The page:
DINED Ellips tool intro

DINED Ellips Tool

The Ellips tool was developed to support designers of furniture to analyse how many sizes you would need to accommodate your users.

To prevent too many sizes that need stock in your production hall a producer could say I want only 3 sizes and I want them for an equal number of the population, so each about 33%, because that is easy for the production view point. Below you see the effect. Box2 is much smaller because most children are in there crowded. Also you can read another anthropometric piece of knowledge: if a child has a stature of 1338 mm, the lower leg (popliteal height varies from the bottom side of box 2 to the ceiling of box2 , so about from 33 cm to 38 cm. This way of reading anthropometric data in ELLIPS helps you as a designer to see how the data correlates with each other and how to find how many sizes you need to cover the whole variation.

My comment as an human factors- ergonomics specialist would be:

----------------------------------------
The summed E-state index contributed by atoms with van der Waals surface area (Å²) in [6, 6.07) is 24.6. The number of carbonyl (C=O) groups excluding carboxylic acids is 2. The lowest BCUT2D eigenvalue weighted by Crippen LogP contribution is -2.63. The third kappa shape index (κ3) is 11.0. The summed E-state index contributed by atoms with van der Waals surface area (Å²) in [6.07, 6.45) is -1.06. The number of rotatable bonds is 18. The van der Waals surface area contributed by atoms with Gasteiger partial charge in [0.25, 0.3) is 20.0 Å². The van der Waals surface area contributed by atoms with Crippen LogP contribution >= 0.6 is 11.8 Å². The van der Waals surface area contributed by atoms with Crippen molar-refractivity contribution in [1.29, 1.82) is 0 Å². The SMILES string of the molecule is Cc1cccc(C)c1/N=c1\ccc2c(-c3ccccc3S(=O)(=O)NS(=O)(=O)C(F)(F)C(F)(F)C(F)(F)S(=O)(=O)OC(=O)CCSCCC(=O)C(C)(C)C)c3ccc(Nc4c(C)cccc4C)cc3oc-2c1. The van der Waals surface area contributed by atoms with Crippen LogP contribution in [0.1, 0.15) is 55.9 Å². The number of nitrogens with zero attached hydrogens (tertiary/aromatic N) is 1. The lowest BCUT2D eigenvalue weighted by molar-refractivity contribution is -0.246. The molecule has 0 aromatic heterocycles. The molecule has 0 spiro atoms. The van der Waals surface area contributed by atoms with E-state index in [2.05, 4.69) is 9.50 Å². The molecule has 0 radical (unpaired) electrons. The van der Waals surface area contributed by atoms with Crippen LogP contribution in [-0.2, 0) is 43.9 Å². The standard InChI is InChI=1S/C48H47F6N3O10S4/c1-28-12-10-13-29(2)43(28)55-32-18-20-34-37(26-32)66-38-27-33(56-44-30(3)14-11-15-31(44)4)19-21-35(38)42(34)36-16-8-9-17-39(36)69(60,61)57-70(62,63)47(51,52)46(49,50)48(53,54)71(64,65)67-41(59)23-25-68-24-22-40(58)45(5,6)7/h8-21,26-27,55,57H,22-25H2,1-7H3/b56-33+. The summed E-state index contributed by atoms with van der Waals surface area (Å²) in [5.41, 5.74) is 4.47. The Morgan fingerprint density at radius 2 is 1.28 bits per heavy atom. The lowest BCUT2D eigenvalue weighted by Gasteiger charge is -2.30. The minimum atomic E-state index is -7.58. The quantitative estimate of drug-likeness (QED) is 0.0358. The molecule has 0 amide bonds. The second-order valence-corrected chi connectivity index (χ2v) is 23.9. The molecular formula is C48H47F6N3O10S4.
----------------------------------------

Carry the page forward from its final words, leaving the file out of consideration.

These sizes will not fit many children. For example in Box 1 there are children with a lower leg length (popliteal height) of 33 cm that have to sit on a seat of 21.5 cm because otherwise the smallest children can’t put their feet on the floor. The feet on the floor should be a starting point. Thereafter you can ask how many children can sit on this seat of 21.5 cm. This will be a small group until there lower legs get longer than +3.5 cm. See below.

To solve this matter I developed the 30 degrees rule: this means a child can sit with the foot on the floor as long the lower leg does not deviate more than 30 degrees from vertical. This rule will result in a lower height (=3,5cm) of Box1. Box2 can be about 4 cm etc. The whole range of seat heights recommended was: 215 (250) 250 (290) 290 (335) 335 (390) 390 (450) 450 (520) 520 (600). For the Dutch Schoolfurniture Standardization Committee we made a proposal based on this calculation and came to 7 different sizes. This knowledge was used in Pren 1729, later evoluated into NEN-EN 1729-1:2015. More about this issue can be read in the following paper:

Revision of the design of a standard for the dimensions of school furniture, Molenbroek JFM, Kroon-Ramaekers YMT, Snijders,C.J.,Ergonomics 46 (7), 681-694 or in Dutch in the book Op Maat Gemaakt, Molenbroek,1994.